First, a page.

PHL rejoining ICC to boost investments, analysts say

PHL rejoining ICC to boost investments, analysts say

By John Victor D. Ordoñez, Reporter

REJOINING the International Criminal Court (ICC) could improve investor confidence in the Philippines because it shows that the government of President Ferdinand R. Marcos, Jr. is serious about upholding human rights, analysts said at the weekend.

“Investors are assured that accountability and transparency are part and parcel of our legal system and that the system can withstand scrutiny,” Leonardo A. Lanzona, who teaches economics at the Ateneo de Manila University, said in a Facebook Messenger chat. “As a whole, rejoining the ICC will be boon to foreign investments.”

Mr. Marcos earlier said his government is considering rejoining the ICC, which is investigating his predecessor, Rodrigo R. Duterte, for alleged “crimes against humanity.”

He had ruled out cooperation with the international court, saying its probe violates Philippine sovereignty given the country’s fully functional justice system.

Solicitor General Menardo I. Guevarra earlier said the Philippines is not legally bound to cooperate with the tribunal’s probe of the drug war since it is no longer a member.

Mr. Duterte canceled Philippine membership in the ICC in 2018.

The Hague-based tribunal reopened its probe of the drug war in January because it was not satisfied with Philippine efforts to probe extralegal killings and other alleged human rights abuses during the campaign.

Terry L. Ridon, a public investment analyst and conveyor of think tank InfraWatch PH, said rejoining the tribunal would show that the Philippines has clear human rights commitments, which would raise the confidence of international bodies such as the European Union (EU).

“This allows more economic opportunities for the country, which would have been previously unavailable if we did not have an enhanced human rights commitment,” he said in a Facebook Messenger chat.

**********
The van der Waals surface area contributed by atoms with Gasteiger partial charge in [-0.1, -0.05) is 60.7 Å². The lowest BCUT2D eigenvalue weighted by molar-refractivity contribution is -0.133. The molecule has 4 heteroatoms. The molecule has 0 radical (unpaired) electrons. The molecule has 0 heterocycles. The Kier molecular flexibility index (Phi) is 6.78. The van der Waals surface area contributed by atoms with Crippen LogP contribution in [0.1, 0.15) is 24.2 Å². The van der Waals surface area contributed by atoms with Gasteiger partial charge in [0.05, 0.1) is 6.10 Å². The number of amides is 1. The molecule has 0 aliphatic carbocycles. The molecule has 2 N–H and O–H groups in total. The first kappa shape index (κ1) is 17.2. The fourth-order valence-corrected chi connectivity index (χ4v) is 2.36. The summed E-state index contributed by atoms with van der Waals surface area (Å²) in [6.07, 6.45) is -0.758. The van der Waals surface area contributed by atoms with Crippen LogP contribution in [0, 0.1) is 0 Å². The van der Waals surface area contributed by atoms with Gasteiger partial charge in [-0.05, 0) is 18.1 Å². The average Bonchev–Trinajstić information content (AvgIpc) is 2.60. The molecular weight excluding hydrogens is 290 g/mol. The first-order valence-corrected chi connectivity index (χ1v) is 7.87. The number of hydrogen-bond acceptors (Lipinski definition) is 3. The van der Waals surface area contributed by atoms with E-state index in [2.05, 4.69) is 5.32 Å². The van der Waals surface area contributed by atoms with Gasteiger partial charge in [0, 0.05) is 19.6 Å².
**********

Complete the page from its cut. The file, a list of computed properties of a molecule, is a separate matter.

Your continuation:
European Parliament lawmakers who visited the Philippines in February had urged the Philippines to rejoin the ICC to show its commitment to human rights.

Philippine privileges under the EU’s Generalized Scheme of Preferences Plus (GSP+) will be extended by four years, EU Ambassador to the Philippines Luc Veron told reporters last week.

The arrangement, which grants zero duties on 6,274 locally made products, was set to expire by year-end.

In exchange, the Philippines must uphold commitments to 27 international conventions on human rights, labor, good governance and climate action.

Philippine civil society groups have raised concerns about the extension, saying the state has yet to improve human rights conditions.

The House of Representatives committee on justice and human rights on Nov. 29 adopted three resolutions urging the government to cooperate with the ICC probe.

Senator Ana Theresia N. Hontiveros-Baraquel filed a similar resolution last week, citing the need to affirm the country’s commitment to human rights before the international community.

Senator Ronald M. dela Rosa, who was Mr. Duterte’s national police chief, said he does not expect the resolution to gain traction. He earlier said the Philippines should resolve sovereignty and jurisdiction issues before rejoining the ICC.

Vice-President Sara Duterte-Carpio, the former president’s daughter, earlier said allowing ICC investigators to probe crimes during the campaign would undermine the Philippine justice system.

The Philippine government estimates that at least 6,117 drug dealers were killed in police operations. Human rights groups say as many as 30,000 drug suspects died.

“The proposal to rejoin the ICC is a way of showing that we believe in the rule of law and that our institutions are strong enough to enforce such rules,” Mr. Lanzona said.